Elizabeth, now herself a mother, seeks out anyone who might help piece together the final months, days, and hours of this troubled woman's life, but the answers yield only more questions. And those questions lead back to Elizabeth's own life: her own compromised marriage, her increasing self-doubt and dissatisfaction, and finally, a fearsome reckoning with what it means to be a wife and mother.
Book club book for October.
I have never thought much about depression and suicide as a mother. When I have, my thoughts have (honestly) been toward what a horrible mother the woman must have been. This book challenged me to look at it all differently – through the lens of overwhelming motherhood. Not that it ever makes it okay. But more that there should be compassion on some level.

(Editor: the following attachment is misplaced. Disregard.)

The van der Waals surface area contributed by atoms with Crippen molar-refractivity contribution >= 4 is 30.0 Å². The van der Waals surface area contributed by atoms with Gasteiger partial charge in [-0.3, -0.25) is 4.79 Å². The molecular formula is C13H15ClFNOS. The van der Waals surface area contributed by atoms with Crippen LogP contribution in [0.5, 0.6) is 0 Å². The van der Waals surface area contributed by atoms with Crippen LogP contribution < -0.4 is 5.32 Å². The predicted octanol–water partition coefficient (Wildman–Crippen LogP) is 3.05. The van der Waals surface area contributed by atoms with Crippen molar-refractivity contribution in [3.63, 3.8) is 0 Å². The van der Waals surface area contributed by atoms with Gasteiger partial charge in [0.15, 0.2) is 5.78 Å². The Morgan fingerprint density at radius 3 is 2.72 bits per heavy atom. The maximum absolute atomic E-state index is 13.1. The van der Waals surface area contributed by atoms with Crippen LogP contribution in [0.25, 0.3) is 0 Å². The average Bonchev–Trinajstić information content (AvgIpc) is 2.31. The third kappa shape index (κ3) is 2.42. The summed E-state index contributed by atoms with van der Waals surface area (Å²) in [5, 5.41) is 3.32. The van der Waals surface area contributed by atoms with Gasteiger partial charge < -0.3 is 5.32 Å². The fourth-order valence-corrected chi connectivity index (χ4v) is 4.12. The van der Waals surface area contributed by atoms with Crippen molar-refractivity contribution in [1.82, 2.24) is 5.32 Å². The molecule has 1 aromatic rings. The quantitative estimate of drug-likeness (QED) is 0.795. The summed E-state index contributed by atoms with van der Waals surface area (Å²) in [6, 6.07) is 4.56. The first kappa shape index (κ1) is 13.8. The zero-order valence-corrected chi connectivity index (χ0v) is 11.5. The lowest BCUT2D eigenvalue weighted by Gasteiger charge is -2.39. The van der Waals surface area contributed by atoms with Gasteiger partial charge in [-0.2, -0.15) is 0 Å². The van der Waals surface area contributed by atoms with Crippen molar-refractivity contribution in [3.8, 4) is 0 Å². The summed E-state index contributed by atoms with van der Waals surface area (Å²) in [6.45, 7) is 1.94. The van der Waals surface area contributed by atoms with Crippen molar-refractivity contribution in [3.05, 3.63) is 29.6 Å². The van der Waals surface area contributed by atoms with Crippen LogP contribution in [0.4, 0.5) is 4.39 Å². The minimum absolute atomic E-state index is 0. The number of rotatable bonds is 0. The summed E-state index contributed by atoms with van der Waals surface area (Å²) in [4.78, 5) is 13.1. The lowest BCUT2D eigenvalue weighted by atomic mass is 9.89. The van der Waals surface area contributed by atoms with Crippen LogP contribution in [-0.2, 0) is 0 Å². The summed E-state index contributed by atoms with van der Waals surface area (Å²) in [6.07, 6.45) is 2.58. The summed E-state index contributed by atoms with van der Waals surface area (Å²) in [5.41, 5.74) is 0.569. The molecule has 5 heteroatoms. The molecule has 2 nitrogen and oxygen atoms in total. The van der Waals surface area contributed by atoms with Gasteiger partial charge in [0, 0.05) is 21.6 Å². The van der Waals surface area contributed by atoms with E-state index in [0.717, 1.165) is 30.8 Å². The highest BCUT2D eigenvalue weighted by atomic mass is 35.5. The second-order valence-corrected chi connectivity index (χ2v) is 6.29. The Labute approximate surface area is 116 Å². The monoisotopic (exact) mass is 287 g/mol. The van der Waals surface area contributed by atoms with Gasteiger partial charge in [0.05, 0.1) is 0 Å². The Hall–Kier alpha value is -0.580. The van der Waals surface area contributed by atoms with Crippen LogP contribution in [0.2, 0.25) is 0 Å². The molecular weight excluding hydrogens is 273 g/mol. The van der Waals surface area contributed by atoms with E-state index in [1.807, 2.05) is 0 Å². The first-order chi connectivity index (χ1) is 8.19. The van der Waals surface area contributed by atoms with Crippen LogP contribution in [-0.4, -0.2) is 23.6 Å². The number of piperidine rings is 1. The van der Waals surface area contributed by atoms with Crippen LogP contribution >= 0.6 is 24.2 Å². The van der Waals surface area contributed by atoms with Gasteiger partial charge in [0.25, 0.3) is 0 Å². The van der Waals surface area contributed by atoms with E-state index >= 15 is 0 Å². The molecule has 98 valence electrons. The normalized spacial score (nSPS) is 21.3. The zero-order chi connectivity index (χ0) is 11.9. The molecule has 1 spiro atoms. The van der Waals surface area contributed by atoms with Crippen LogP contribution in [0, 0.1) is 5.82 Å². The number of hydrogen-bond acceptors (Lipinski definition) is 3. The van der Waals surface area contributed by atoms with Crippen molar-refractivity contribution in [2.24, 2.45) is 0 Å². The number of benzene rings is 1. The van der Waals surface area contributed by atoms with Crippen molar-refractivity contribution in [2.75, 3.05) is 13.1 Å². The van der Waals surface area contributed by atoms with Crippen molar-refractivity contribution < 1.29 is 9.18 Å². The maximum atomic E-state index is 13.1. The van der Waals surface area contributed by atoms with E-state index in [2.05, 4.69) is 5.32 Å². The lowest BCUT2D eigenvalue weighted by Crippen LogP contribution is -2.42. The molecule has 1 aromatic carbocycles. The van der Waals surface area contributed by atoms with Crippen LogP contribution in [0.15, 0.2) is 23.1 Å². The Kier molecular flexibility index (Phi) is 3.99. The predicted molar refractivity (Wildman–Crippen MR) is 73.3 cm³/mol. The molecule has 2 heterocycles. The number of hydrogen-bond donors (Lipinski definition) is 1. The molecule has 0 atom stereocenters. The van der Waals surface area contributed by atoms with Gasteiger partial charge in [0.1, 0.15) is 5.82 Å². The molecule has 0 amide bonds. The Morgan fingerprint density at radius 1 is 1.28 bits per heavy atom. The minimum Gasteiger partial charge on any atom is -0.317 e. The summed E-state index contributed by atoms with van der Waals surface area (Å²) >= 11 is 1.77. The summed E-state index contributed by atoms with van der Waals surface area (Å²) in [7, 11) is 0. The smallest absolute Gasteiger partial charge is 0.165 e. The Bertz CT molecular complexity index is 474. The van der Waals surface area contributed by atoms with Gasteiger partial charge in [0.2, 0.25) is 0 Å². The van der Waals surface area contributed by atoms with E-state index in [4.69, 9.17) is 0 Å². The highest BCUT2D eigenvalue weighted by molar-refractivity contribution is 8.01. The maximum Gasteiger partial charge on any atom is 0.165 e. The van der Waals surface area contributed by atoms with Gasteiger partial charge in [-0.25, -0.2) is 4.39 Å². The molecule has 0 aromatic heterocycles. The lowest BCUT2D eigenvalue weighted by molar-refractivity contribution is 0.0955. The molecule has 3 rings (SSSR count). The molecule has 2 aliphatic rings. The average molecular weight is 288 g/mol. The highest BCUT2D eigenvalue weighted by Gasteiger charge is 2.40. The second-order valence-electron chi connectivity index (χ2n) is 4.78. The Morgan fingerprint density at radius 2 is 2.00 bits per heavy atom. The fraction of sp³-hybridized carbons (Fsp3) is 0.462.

Joyce Meyer always says that “Hurting people hurt people.” How true is that in these instances.
The story was well-told (although, again, I could have done without the same language and sexuality that seems to pervade modern fiction) through the eyes of Elizabeth Burns.